Most part of my time reviewing the phone went into getting used to the keyboard. After years of using a touch keyboard, using a physical keyboard on a phone felt alien to me. And this is after I’ve had my fair share of full-fledged physical keyboards in the Blackberry Curves and Samsung Corbys back in the days. But once I settled in, the physical keyboard on the Key2 actually helped improve my productivity. Every alphabet on the keyboard doubles up as a shortcut key. That means you have 26 individual shortcut keys that you can short or long press to launch a required app, action or service. Having that many shortcuts might be overkill for some, but assigning WhatsApp to W, Facebook to F and Gmail to G sort of changed the way I used a smartphone.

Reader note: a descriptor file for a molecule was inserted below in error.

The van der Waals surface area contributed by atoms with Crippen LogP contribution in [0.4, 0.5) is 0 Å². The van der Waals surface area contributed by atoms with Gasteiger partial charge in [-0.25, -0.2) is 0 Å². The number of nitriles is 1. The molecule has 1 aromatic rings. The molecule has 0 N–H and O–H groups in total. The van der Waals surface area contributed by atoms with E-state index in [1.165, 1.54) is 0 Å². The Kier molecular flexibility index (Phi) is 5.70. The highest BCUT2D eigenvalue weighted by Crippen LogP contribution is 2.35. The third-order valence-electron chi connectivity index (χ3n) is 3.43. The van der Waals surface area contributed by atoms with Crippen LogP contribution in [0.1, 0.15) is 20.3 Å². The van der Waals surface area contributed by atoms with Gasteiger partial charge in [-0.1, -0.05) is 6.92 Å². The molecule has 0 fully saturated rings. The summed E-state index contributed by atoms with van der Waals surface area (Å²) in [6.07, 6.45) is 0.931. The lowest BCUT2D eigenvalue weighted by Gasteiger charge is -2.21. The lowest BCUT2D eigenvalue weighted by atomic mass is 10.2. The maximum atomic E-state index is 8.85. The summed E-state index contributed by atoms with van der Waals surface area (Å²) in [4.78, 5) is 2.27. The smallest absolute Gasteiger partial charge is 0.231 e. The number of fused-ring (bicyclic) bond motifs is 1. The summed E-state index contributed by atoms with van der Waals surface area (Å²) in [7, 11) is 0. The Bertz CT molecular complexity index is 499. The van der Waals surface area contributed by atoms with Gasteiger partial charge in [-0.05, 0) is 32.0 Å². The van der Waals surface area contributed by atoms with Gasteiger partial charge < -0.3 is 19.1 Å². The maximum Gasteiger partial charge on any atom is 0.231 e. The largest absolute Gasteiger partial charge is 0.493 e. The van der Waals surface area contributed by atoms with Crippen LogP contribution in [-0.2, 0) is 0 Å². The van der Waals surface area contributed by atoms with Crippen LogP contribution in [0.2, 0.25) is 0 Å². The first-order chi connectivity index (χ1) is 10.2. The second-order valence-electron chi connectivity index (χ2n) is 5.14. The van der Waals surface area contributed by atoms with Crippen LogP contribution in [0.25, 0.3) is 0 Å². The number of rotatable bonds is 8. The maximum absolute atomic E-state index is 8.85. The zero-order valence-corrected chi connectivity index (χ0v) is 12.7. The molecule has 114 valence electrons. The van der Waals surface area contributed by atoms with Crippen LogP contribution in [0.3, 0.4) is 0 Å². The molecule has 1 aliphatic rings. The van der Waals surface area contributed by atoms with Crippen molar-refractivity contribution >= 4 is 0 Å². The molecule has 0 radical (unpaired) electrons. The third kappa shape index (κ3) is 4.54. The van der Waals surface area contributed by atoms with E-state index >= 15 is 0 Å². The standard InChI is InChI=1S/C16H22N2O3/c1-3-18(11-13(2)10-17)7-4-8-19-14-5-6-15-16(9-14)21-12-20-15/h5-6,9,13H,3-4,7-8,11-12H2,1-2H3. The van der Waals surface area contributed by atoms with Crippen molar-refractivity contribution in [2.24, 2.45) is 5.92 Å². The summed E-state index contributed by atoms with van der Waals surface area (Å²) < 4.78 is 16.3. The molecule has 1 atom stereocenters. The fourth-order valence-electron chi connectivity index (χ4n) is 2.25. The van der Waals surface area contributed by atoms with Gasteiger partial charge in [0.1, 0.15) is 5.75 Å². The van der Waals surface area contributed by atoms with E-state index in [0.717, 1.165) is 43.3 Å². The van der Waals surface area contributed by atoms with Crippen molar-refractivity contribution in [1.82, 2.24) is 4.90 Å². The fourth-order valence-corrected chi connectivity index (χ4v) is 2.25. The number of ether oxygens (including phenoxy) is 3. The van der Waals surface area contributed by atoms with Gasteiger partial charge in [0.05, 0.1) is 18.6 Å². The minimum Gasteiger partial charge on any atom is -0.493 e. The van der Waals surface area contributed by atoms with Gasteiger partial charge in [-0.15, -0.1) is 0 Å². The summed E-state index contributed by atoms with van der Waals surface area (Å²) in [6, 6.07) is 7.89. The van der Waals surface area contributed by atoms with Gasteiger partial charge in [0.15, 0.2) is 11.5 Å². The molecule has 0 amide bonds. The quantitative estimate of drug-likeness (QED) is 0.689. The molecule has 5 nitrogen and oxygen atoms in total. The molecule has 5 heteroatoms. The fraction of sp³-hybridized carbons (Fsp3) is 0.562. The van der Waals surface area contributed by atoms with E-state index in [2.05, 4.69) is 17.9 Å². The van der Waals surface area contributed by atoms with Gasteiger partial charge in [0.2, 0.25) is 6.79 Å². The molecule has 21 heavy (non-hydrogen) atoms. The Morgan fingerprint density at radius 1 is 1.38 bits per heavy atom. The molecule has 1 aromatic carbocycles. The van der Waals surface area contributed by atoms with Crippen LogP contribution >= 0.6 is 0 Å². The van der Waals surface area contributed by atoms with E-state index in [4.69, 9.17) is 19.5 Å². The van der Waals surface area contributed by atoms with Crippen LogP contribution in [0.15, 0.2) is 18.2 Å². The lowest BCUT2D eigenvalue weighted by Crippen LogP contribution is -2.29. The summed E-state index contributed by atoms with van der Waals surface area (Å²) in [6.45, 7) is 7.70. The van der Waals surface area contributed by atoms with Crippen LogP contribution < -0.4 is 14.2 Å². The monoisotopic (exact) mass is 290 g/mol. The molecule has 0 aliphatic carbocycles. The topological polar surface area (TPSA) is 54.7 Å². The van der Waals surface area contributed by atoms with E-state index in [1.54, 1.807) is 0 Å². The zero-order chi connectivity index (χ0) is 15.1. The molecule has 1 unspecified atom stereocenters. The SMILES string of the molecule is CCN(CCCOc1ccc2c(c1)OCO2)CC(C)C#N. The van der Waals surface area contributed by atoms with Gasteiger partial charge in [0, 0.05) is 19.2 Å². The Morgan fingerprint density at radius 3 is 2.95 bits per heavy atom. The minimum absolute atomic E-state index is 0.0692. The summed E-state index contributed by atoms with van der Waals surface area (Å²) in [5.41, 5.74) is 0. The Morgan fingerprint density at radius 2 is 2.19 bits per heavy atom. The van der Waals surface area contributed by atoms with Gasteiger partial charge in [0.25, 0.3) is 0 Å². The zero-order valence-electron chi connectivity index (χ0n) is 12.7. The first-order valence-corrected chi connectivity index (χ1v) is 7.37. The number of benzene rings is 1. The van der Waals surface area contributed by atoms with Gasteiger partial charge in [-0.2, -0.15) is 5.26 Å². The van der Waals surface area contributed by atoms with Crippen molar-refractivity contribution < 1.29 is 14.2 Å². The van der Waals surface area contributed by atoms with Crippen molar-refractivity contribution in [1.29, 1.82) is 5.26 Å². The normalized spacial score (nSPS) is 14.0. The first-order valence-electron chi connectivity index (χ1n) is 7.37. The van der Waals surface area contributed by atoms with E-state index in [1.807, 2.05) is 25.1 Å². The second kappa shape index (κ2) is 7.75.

The Key2’s keys are a little bigger with more surface area, as compared to its predecessor. Blackberry has also moved on from using plastic entirely to a matte metal body with plastic keys. That helps with the ergonomics a lot as the keys are now solid enough to register swift typing. The keys are also quite tactile, although, coming from a touch keyboard, the travel felt like an eternity. The Space Bar once again doubles up as the fingerprint sensor which is easily accessible and quite fast at unlocking the phone. The best part about the keyboard is the capacitive navigation. Swipe your finger over the keys and you can go left, right, up and down. It’s a handy way to scroll while reading a long document. You can also enable swipe-based typing where you essentially swipe your fingers around the keys (without actually pressing them) to type. It’s one way of catching up with modern times but I found the experience more cumbersome than actually pressing the keys. There are separate on-screen navigation keys that take up bottom part of the small 4.5-inch display.